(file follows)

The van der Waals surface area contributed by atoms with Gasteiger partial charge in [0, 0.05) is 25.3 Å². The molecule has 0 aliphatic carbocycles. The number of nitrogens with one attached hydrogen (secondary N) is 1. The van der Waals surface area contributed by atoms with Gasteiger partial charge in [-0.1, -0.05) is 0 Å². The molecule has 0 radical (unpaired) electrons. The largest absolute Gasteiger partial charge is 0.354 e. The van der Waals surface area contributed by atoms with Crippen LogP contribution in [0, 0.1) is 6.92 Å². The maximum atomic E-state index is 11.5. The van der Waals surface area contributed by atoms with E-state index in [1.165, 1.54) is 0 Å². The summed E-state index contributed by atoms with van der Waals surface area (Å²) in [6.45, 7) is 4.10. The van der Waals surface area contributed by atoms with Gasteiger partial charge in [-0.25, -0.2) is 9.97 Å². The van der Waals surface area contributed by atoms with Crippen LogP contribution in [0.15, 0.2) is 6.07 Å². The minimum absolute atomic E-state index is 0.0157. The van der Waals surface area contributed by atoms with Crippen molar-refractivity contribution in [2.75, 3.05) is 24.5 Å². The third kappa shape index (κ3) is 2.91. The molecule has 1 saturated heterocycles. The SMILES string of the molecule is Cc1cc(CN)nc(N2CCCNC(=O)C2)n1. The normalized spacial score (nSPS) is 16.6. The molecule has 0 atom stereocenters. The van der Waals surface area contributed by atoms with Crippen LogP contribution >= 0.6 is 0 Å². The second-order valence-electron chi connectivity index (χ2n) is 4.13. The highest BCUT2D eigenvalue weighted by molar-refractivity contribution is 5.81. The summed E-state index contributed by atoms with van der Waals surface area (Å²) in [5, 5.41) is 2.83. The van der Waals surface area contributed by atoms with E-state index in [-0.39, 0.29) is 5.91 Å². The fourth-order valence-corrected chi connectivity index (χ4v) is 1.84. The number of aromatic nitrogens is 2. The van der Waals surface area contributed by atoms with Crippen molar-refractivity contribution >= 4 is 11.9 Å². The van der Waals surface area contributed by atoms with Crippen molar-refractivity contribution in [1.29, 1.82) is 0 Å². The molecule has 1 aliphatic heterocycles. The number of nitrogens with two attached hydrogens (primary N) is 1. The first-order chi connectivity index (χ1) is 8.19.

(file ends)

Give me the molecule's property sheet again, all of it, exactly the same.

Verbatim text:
The van der Waals surface area contributed by atoms with Gasteiger partial charge in [0, 0.05) is 25.3 Å². The molecule has 0 aliphatic carbocycles. The number of nitrogens with one attached hydrogen (secondary N) is 1. The van der Waals surface area contributed by atoms with Gasteiger partial charge in [-0.1, -0.05) is 0 Å². The molecule has 0 radical (unpaired) electrons. The largest absolute Gasteiger partial charge is 0.354 e. The van der Waals surface area contributed by atoms with Crippen LogP contribution in [0, 0.1) is 6.92 Å². The maximum atomic E-state index is 11.5. The van der Waals surface area contributed by atoms with E-state index in [1.165, 1.54) is 0 Å². The summed E-state index contributed by atoms with van der Waals surface area (Å²) in [6.45, 7) is 4.10. The van der Waals surface area contributed by atoms with Gasteiger partial charge in [-0.25, -0.2) is 9.97 Å². The van der Waals surface area contributed by atoms with Crippen LogP contribution in [0.15, 0.2) is 6.07 Å². The minimum absolute atomic E-state index is 0.0157. The van der Waals surface area contributed by atoms with Crippen molar-refractivity contribution in [2.75, 3.05) is 24.5 Å². The third kappa shape index (κ3) is 2.91. The molecule has 1 saturated heterocycles. The SMILES string of the molecule is Cc1cc(CN)nc(N2CCCNC(=O)C2)n1. The normalized spacial score (nSPS) is 16.6. The molecule has 0 atom stereocenters. The van der Waals surface area contributed by atoms with Crippen LogP contribution >= 0.6 is 0 Å². The second-order valence-electron chi connectivity index (χ2n) is 4.13. The highest BCUT2D eigenvalue weighted by molar-refractivity contribution is 5.81. The summed E-state index contributed by atoms with van der Waals surface area (Å²) in [5, 5.41) is 2.83. The van der Waals surface area contributed by atoms with E-state index in [-0.39, 0.29) is 5.91 Å². The fourth-order valence-corrected chi connectivity index (χ4v) is 1.84. The number of aromatic nitrogens is 2. The van der Waals surface area contributed by atoms with Crippen molar-refractivity contribution >= 4 is 11.9 Å². The van der Waals surface area contributed by atoms with Crippen molar-refractivity contribution in [1.29, 1.82) is 0 Å². The molecule has 1 aliphatic heterocycles. The number of nitrogens with two attached hydrogens (primary N) is 1. The first-order chi connectivity index (χ1) is 8.19.